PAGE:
Baby rabbit complement serum preparation is intended for use as a source of rabbit complement for cytotoxicity studies.
- Product Form
Pack Size: 1 ml
Baby rabbit serum - lyophilized
Pack Size: 2 ml
Baby rabbit serum - lyophilised
Pack Size: 1 ml
Reconstitute with 1.0 ml ice cold distilled water
Pack Size: 2 ml
Reconstitute with 2ml ice cold distilled water
- Preservative Stabilisers
- None present
- Prior to reconstitution store at +4oC. Following reconstitution store at +4oC for 1 hour or aliquot and store at -70oC for longer.
This product should be stored undiluted. Avoid repeated freezing and thawing as this may denature the product. Should this product contain a precipitate we recommend microcentrifugation before use.
- Guaranteed until date of expiry. Please see product label.
- For research purposes only
This product has been reported to work in the following applications. This information is derived from testing within our laboratories, peer-reviewed publications or personal communications from the originators. Please refer to references indicated for further information. For general protocol recommendations, please visit the antibody protocols page.
Applications of Baby Rabbit Complement
|Functional Assays 1
- 1 This product is not sold as sterile but can be sterilized by filtration if necessary. It is preferable to dilute the complement to a final working concentration before filtration in order to minimize loss of volume.
Where this product has not been tested for use in a particular technique this does not necessarily exclude its use in such procedures. Suggested working dilutions are given as a guide only. It is recommended that the user titrates the product for use in their own system using appropriate negative/positive controls.
- Instructions For Use
- Use within one hour of reconstitution, keeping on ice throughout.
Copyright © 2019 Bio-Rad Antibodies (formerly AbD Serotec)
Application Based External Images
Product Specific References
References for Baby Rabbit Complement
Council of Europe. (1983) Essential aspects of tissue typing: Preparation, use, storage of reagents and standardisation of complement.
European Health Committee, Strasbourg, ISBN 92-871.224-4.
Edited by J.G.Ray. (1979) NIAID Manual of tissue typing techniques.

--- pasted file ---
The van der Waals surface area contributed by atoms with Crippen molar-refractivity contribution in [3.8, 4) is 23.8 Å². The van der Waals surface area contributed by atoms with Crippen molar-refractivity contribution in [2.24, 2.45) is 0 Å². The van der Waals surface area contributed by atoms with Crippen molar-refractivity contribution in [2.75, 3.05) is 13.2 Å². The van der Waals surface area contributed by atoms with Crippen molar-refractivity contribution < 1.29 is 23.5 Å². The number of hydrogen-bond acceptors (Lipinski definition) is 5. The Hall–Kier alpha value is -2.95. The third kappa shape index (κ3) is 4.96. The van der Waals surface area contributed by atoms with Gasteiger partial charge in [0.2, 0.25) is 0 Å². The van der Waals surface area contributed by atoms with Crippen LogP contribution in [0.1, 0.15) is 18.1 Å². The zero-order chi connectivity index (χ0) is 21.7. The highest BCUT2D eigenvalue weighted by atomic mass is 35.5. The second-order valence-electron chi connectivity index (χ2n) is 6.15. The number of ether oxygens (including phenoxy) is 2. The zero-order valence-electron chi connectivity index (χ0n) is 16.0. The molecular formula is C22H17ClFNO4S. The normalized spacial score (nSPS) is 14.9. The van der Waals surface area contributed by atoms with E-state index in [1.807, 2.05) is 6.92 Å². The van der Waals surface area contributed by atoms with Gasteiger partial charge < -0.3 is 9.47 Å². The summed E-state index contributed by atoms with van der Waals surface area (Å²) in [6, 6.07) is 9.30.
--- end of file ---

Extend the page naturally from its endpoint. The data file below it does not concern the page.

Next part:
Publication No. NIH-80-545.
Anderson, L.D. Jr et al. (1999) Enhancement of graft-versus-tumor activity and graft-versus-host disease by pretransplant immunization of allogeneic bone marrow donors with a recipient-derived tumor cell vaccine.
Cancer Res. 59 (7): 1525-30.
Mason, J.C. et al. (2002) Statin-induced expression of decay-accelerating factor protects vascular endothelium against complement-mediated injury.
Circ Res. 91 (8): 696-703.
Lidington, E.A. et al. (2000) Induction of decay-accelerating factor by thrombin through a protease-activated receptor 1 and protein kinase C-dependent pathway protects vascular endothelial cells from complement-mediated injury.
Blood. 96 (8): 2784-92.
De clercq, L. et al. (1997) An anti-adipocyte monoclonal antibody is cytotoxic to porcine preadipocytes in vitro and depresses the development of pig adipose tissue.
J Anim Sci. 75 (7): 1791-7.
Hung, M.C. et al. (2011) The Neisseria meningitidis Macrophage Infectivity Potentiator Protein Induces Cross-Strain Serum Bactericidal Activity and Is a Potential Serogroup B Vaccine Candidate.
Infect Immun. 79: 3784-91.
Lee, S.J. et al. (2012) Identification of a common immune signature in murine and human systemic Salmonellosis.
Proc Natl Acad Sci U S A. 109 (13): 4998-5003.
Goh, Y.S. & MacLennan, C.A. (2013) Invasive African nontyphoidal Salmonella requires high levels of complement for cell-free antibody-dependent killing.
J Immunol Methods. 387 (1-2): 121-9.
Li, S.H. et al. (2004) C-reactive protein upregulates complement-inhibitory factors in endothelial cells.
Circulation. 109: 833-6.
Hyams, C. et al. (2010) Streptococcus pneumoniae resistance to complement-mediated immunity is dependent on the capsular serotype.
Infect Immun. 78: 716-25.
Newcombe, J. et al. (2004) Infection with an avirulent phoP mutant of Neisseria meningitidis confers broad cross-reactive immunity.
Infect Immun. 72: 338-44.
Mason, J.C. et al. (2002) bFGF and VEGF synergistically enhance endothelial cytoprotection via decay-accelerating factor induction.
Am J Physiol Cell Physiol. 282: C578-87.
Sancho, D. et al. (2006) CD69 targeting differentially affects the course of collagen-induced arthritis.
J Leukoc Biol. 80: 1233-41.
Hung MC et al. (2013) The adhesin complex protein (ACP) of Neisseria meningitidis is a new adhesin with vaccine potential.
MBio. 4 (2): pii: e00041-13.
Goh YS et al. (2016) Bactericidal Immunity to Salmonella in Africans and Mechanisms Causing Its Failure in HIV Infection.
PLoS Negl Trop Dis. 10 (4): e0004604.
Sawant S et al. (2016) Establishment of 3D Co-Culture Models from Different Stages of Human Tongue Tumorigenesis: Utility in Understanding Neoplastic Progression.
PLoS One. 11 (8): e0160615.
Humbert MV et al. (2016) Vaccine Potential and Diversity of the Putative Cell Binding Factor (CBF, NMB0345/NEIS1825) Protein of Neisseria meningitidis.
PLoS One. 11 (8): e0160403.
Nganje, C.N. et al. (2019) PepN is a non-essential, cell wall-localized protein that contributes to neutrophil elastase-mediated killing of Streptococcus pneumoniae.
PLoS One. 14 (2): e0211632.
Dierckx de Casterlé I et al. (2018) Reduction of myeloid-derived suppressor cells reinforces the anti-solid tumor effect of recipient leukocyte infusion in murine neuroblastoma-bearing allogeneic bone marrow chimeras.
Cancer Immunol Immunother. 67 (4): 589-603.